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The new Brexit Freedoms Bill: Impact on Employment Law

The new Brexit Freedoms Bill: Impact on Employment Law

The Retained EU Law (Revocation and Reform) Bill was published on 22 September 2022, marking what could be the most significant piece of UK employment legislation since the 1970s.

Following Brexit, the UK’s transition out of the EU was alleviated by the retention of a ‘snap shot’ of applicable EU laws in force in the UK, known as retained EU law. The new Retained EU Law (Revocation and Reform) Bill aims to dramatically accelerate the process of removing and replacing these retained laws. In a press release, the UK government stated that the Bill will enable them to create regulations ‘tailor-made’ to the UK’s own needs by scrapping any what the government considers to be un-needed EU laws.

The Bill will automatically repeal any EU law so that it expires on 31 December 2023, although this can be extended to June 2026 if the government needs to extend the deadline in relation to specific laws. There is potential for those ‘sunsetted’ EU laws to be retained if ministers decide to preserve or replace them beforehand.

Restatement, Replacement, or Revocation?

There are provisions enabling certain retained laws to be saved, replaced, or removed by new regulations. The basic options are Restatement (turning the law into a purely UK law); Replacement (complete replacement with a new UK version); and Revocation (the law is removed without a UK equivalent). Important employment law provisions falling under the last category include the Working Time Regulations and some of the collective redundancy consultation requirements in Section 188 of the Trade Union & Labour Relations (Consolidation) Act 1992.

What this means for UK Employment Law

Any EU-derived secondary legislation (laws not contained in an Act) will disappear under the sunset clause by the end of 2023, unless deliberately saved or replaced. As it stands, this will impact a wide range of employment-related regulation, such as:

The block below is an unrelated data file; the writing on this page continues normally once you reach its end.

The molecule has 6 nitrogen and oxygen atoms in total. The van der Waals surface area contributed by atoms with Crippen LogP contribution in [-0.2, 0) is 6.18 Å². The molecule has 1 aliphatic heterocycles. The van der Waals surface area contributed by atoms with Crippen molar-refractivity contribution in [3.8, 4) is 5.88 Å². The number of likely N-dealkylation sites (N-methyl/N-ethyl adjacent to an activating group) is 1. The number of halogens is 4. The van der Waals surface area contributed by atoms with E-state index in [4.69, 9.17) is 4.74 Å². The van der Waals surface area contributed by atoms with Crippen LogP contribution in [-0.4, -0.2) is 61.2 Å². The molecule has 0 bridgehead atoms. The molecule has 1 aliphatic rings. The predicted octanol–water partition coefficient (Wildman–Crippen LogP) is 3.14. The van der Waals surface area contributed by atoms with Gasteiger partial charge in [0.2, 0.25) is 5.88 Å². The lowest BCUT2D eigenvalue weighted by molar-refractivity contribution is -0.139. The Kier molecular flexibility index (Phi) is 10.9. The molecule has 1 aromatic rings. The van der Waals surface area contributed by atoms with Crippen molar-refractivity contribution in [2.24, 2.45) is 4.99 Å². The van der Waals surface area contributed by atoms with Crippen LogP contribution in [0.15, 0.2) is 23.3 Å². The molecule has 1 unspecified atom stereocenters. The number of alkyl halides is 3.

• The Working Time Regulations;
  • The Agency Workers Regulations;
  • The Part-Time Workers Regulations;
  • The Fixed-Term Employees Regulations;
  • TUPE;
  • The Information & Consultation of Employees Regulations;
  • Various Health & Safety Regulations; and
  • The Maternity & Paternal Leave Regulations.
Key Issues

The Bill has been subject to intense public criticism already, with some noting that it gives ministers too much legislative power, and that it will disrupt the ‘smooth functioning of the economy and society’. It also raises several important questions, such as:

  • Is there enough time to reform laws properly, or allow effective consultation about any news laws?
  • Will existing regulations be used as the starting point for new laws – e.g. for laws surrounding rest breaks, will the Working Time Regulations be consulted?
  • What happens to those rights already incorporated into contracts, such as holiday rights in employment contracts, or exit provisions in TUPE contracts? Such rights are set to disappear under the ‘sunset clause’.
What does the future of Employment Law look like?

At such an early stage, there is only speculation as to which laws will be retained, and it is expected that there will be significant debate and many proposed amendments before the Bill is passed into law. While previously, employers would have approximately two years to prepare for the implementation of new EU directives, it looks like time isn’t on their side with the new Bill. A period of uncertainty for employees and employers alike is ahead.

If you are would like more information about managing a gender pay gap or have any other questions relating to employment law, please contact the Employment Team on 03330 430350.

About the author

Debbie Fellows
Debbie Fellows

Debbie Fellows



For more information, contact Debbie Fellows or any member of the Employment team on 03330 166582.